Modest uptick in global pax flights, but recovery still uncertain: Cirium

More aircraft are returning to the skies, but it will still be a bumpy ride ahead for the industry, as supply outstripping demand means airlines face a long haul to return to profitability.

That forms the backbone of a latest study by Cirium, which was presented in a recent webinar hosted by Rob Morris, global head of consultancy, in which he drew on Cirium’s data to expound on the challenges that lie ahead for the aviation industry.

Headwinds ahead for the aviation industry, even as more airlines resume services 

With the Covid-19 pandemic labelled the worst crisis the aviation sector has weathered, Cirium said that the need for a networked community response becomes even more crucial as attention now turns to the recovery effort – but it appears that airlines’ journey back to normal is paved with uncertainties.

Looking at current forward-looking schedule data, Morris shared data that presented a global capacity increase from -80 per cent at its peak drop earlier this year to around -20 per cent by the end of June. Airlines could however make further adjustments to these flight schedules depending on the changing environment surrounding coronavirus, he noted.

Green shoots in the Chinese domestic market, which has seen over 30 per cent of its capacity return in the last two months, is a positive sign for short-haul travel recovery.

However, the dramatic drop in capacity globally compared with 2019 remains in stark contrast to the forecast from the IATA in December last year, which projected capacity growth of +4.7 per cent in 2020.

It’s clear that, as some travel restrictions ease, it will be the domestic market which will start to return first. And while flight schedules are indicative of supply, they do not reflect the changes that airlines are making to their network on a daily basis.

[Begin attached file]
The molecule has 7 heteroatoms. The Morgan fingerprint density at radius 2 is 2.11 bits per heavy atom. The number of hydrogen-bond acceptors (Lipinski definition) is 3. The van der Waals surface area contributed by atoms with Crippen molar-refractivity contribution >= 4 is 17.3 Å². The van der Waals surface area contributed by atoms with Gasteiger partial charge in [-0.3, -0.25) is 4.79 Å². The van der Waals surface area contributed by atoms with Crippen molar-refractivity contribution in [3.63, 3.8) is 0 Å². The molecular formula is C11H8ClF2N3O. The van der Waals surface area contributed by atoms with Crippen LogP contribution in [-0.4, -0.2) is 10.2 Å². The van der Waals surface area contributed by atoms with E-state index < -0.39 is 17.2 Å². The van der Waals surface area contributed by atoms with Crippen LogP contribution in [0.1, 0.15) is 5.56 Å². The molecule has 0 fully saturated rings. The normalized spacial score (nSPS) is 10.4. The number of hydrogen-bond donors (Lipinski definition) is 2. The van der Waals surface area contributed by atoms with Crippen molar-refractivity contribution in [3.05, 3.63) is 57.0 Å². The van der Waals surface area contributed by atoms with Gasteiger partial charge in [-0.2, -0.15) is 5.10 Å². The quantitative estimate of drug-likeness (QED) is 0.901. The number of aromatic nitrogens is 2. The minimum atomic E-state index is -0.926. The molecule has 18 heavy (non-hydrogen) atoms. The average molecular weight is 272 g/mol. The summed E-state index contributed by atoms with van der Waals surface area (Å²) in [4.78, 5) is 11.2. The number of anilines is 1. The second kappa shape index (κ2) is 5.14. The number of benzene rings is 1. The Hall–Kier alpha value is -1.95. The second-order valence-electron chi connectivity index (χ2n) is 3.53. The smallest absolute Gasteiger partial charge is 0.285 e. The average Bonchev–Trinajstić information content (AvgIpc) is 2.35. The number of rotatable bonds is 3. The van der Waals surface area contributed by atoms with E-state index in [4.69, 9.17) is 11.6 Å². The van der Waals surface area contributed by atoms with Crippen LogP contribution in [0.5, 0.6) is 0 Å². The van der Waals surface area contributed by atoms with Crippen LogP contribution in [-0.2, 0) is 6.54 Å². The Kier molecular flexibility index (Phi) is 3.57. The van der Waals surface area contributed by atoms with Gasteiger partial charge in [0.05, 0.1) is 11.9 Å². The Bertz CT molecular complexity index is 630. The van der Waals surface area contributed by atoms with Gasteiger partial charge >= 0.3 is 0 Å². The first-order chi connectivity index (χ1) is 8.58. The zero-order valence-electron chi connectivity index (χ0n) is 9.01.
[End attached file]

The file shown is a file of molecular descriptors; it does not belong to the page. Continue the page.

Cirium’s flight status data shows that around one-fifth of the adjusted flight schedules globally are being cancelled on a near-term basis, underscoring significant uncertainty.

In light of the data, Cirium raised the possibility of the cancellations being due to the lack of demand as consumer confidence drops. Similarly, despite the recovery in China’s domestic capacity, the plateau could indicate that consumer confidence has yet to pick up.

The positive side is aircraft are starting to return to service and Cirium noted an uptick in domestic capacity in certain regions. Morris indicated that a “bottom point” has now been reached for aircraft being grounded, the hibernation phase has begun and passenger jet tracking data for May 4, 2020 shows a positive trend emerging.

Cirium’s “seven-day prior metric” shows active aircraft have increased by six per cent, flight cycles by 14 per cent, and hours flown by 13 per cent, compared with a week before on April 27, 2020.

However, year-on-year, active aircraft are down by 72 per cent, flight cycles by 82 per cent, and hours flown by 84 per cent, compared with May 6, 2019.

Additionally, aircraft utilisation remains dramatically lower than pre-Covid-19 levels for in-service jets, with single-aisle aircraft usage down 43 per cent on average since the start of year, said Cirium.

While the uptick in passenger jet flights is modest, Cirium noted that it’s encouraging to see aircraft returning to service. In particular, twin-aisle aircraft are returning to service, now down just 29 per cent on the start of the year, and the analysis here suggests these aircraft are being used for freight – some with cargo transported in the belly hold, and in some cases, main passenger cabins.